I am an unconditional fan of Vargas’ quirky Parisian mysteries, so I enjoyed meeting once again the 4 oddballs: Lucien aka St Luke, Matthias (St. Matthew) and Marc (St. Mark) living together with Mark’s uncle, a retired policeman (or was it forced retirement?) in a crumbling house, the Rotten Hut.
But I must admit that this isn’t Vargas’ best ever: unfortunately, or maybe just because it‘s the first in the series with these characters, it was quite slow to start and the mystery itself wasn’t as gripping as, say, Have Mercy on Us All.
This novel explains how the 4 get to settle down together in the house, and some room is devoted to background explanations (not all is said, though, to leave some for later books). The mystery unfolds next door, literally, as the Evangelists’ neighbour, a retired Greek opera diva is unsettled by the sudden appearance of a new tree in her garden (a beech, to be exact, an ongoing joke in French because “hêtre” sounds like “être”: to be, or a creature). This strange and benign incident is typical of Vargas (just like the letter 4 chalked on random doors throughout Paris launched Have Mercy on Us All), and escalates when the diva herself disappears.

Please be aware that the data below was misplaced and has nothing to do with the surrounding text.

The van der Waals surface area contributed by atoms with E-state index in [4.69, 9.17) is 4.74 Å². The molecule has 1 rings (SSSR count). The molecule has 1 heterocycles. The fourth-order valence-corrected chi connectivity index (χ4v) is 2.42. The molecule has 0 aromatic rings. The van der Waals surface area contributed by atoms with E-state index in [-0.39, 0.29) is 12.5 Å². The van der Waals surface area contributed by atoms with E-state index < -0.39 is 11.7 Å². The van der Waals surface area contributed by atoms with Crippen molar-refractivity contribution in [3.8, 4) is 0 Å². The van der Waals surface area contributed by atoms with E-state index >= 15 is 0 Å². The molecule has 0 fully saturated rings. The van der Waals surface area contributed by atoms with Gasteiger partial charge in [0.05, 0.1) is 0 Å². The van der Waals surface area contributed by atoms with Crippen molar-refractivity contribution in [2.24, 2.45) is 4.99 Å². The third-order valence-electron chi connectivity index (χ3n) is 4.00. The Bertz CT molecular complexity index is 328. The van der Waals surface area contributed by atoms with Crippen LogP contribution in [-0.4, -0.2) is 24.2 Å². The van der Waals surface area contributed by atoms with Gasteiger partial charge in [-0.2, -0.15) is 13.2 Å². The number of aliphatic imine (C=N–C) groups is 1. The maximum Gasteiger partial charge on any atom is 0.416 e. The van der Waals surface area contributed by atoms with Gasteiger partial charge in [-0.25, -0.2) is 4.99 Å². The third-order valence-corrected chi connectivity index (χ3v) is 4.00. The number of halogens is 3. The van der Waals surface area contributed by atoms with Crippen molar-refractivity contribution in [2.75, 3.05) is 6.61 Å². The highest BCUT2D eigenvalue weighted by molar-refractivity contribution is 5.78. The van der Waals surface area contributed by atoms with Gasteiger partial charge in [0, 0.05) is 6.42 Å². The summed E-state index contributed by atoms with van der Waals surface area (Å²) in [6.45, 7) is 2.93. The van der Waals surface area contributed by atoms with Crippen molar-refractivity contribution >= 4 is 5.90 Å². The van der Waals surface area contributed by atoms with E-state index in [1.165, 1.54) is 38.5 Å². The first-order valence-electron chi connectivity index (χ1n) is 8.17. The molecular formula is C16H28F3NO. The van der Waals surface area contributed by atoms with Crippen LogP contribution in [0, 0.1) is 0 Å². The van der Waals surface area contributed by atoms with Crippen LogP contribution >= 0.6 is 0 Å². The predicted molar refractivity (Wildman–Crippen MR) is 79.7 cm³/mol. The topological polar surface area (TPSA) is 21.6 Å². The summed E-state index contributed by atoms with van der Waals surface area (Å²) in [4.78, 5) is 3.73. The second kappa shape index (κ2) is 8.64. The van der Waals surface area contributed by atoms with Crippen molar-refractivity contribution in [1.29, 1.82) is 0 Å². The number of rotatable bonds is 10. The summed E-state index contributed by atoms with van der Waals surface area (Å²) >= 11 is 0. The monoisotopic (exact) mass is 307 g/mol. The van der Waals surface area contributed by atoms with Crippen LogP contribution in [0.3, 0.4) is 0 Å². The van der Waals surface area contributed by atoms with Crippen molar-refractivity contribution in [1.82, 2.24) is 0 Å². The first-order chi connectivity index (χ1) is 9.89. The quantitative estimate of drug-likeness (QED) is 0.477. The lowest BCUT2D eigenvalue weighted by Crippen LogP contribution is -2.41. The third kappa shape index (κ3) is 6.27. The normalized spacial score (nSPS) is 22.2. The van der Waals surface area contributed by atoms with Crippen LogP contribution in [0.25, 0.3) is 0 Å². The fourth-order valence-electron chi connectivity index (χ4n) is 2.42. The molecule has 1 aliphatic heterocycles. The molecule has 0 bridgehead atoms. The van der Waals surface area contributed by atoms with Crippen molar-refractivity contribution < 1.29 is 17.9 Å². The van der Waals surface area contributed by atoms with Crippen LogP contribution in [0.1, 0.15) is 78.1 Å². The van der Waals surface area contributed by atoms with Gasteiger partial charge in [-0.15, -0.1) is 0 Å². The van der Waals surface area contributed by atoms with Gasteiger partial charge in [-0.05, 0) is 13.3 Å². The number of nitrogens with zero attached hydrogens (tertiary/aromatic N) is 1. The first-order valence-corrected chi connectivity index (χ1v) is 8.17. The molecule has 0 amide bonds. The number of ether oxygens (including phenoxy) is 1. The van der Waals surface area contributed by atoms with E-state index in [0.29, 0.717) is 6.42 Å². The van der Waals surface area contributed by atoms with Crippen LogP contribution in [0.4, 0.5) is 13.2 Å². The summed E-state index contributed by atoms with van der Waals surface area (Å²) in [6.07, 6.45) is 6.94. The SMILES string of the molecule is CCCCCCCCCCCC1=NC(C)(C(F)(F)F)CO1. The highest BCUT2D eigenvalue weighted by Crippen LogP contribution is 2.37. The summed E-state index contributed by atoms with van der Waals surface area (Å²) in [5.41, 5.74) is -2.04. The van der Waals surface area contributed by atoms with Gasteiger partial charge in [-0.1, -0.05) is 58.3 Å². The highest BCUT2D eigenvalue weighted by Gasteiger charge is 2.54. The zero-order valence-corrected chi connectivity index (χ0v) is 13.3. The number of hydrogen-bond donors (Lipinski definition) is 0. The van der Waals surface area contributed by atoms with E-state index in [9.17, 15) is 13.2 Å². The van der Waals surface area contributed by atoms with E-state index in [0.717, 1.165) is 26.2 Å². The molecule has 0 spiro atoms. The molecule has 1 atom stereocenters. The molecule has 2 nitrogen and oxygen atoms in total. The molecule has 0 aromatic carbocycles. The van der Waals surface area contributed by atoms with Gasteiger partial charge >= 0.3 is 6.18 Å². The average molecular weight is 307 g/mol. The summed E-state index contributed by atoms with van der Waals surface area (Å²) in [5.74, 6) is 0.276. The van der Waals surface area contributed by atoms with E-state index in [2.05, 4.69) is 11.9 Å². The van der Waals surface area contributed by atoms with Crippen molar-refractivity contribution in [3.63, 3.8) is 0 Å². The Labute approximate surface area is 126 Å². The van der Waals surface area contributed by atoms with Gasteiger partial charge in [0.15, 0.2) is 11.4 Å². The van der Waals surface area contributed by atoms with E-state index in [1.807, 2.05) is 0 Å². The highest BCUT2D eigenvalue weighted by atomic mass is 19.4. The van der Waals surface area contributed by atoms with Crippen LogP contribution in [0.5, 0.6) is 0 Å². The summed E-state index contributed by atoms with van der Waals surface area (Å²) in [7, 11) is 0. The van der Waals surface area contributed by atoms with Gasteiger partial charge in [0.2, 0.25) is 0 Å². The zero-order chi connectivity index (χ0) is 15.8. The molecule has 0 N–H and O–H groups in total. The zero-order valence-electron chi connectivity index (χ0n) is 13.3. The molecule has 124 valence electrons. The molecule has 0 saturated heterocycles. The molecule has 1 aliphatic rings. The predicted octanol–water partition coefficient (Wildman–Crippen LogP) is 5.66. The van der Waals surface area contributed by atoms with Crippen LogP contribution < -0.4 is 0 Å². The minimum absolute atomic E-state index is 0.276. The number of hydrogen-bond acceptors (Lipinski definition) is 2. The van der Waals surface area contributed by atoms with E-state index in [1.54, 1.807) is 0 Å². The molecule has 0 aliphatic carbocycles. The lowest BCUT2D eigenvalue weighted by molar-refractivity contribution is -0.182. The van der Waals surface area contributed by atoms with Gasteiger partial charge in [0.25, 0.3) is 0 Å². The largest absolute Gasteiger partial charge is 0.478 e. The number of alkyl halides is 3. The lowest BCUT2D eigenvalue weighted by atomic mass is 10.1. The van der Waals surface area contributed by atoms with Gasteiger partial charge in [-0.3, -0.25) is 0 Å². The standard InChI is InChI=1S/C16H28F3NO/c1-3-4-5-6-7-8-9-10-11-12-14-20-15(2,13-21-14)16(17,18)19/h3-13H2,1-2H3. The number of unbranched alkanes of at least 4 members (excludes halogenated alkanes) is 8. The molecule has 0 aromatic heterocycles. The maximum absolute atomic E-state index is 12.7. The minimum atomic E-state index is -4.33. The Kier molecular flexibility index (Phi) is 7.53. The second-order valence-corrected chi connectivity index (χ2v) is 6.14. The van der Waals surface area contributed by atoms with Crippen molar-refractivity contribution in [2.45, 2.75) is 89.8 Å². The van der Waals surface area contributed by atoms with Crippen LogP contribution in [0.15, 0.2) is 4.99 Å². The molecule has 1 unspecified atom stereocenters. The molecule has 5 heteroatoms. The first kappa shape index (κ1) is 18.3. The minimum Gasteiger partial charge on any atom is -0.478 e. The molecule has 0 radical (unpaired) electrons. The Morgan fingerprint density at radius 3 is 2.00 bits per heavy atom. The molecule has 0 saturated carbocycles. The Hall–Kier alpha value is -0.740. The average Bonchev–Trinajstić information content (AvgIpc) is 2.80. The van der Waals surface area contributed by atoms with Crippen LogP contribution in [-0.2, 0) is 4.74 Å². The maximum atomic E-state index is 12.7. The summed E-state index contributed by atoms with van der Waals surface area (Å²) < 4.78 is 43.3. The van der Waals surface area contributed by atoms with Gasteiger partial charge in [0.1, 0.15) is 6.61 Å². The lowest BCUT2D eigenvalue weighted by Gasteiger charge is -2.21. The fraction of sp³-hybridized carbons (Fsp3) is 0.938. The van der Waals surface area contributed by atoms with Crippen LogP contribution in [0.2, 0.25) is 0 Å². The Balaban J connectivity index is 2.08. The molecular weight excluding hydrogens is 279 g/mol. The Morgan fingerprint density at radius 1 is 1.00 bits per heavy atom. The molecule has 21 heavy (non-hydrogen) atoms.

It was fun, but something in the resolution didn’t quite taste and as light and zingy as the rest.